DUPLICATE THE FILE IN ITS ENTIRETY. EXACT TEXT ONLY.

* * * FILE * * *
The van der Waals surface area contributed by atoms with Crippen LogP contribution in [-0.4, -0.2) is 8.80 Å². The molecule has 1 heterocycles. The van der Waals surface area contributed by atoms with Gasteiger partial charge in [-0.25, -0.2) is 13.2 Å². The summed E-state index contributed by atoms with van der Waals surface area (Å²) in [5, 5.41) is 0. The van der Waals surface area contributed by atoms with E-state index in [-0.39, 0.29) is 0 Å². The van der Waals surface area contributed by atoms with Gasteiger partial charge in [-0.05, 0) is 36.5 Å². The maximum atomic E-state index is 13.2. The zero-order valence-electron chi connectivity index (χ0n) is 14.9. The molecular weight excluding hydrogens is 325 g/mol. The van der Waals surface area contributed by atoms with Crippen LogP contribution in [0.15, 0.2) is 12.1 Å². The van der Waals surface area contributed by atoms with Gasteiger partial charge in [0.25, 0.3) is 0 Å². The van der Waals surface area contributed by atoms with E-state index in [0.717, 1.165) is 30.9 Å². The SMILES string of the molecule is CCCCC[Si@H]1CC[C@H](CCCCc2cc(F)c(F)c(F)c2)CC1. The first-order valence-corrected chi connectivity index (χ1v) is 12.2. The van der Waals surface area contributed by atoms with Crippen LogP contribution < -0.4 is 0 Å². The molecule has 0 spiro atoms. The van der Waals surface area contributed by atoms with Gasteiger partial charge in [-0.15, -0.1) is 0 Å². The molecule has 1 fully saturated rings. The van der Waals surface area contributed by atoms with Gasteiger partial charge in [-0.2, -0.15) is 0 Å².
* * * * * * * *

The van der Waals surface area contributed by atoms with Crippen LogP contribution in [-0.4, -0.2) is 8.80 Å². The molecule has 1 heterocycles. The van der Waals surface area contributed by atoms with Gasteiger partial charge in [-0.25, -0.2) is 13.2 Å². The summed E-state index contributed by atoms with van der Waals surface area (Å²) in [5, 5.41) is 0. The van der Waals surface area contributed by atoms with E-state index in [-0.39, 0.29) is 0 Å². The van der Waals surface area contributed by atoms with Gasteiger partial charge in [-0.05, 0) is 36.5 Å². The maximum atomic E-state index is 13.2. The zero-order valence-electron chi connectivity index (χ0n) is 14.9. The molecular weight excluding hydrogens is 325 g/mol. The van der Waals surface area contributed by atoms with Crippen LogP contribution in [0.15, 0.2) is 12.1 Å². The van der Waals surface area contributed by atoms with Gasteiger partial charge in [0.25, 0.3) is 0 Å². The van der Waals surface area contributed by atoms with E-state index in [0.717, 1.165) is 30.9 Å². The SMILES string of the molecule is CCCCC[Si@H]1CC[C@H](CCCCc2cc(F)c(F)c(F)c2)CC1. The first-order valence-corrected chi connectivity index (χ1v) is 12.2. The van der Waals surface area contributed by atoms with Crippen LogP contribution < -0.4 is 0 Å². The molecule has 0 spiro atoms. The van der Waals surface area contributed by atoms with Gasteiger partial charge in [-0.15, -0.1) is 0 Å². The molecule has 1 fully saturated rings. The van der Waals surface area contributed by atoms with Gasteiger partial charge in [-0.2, -0.15) is 0 Å².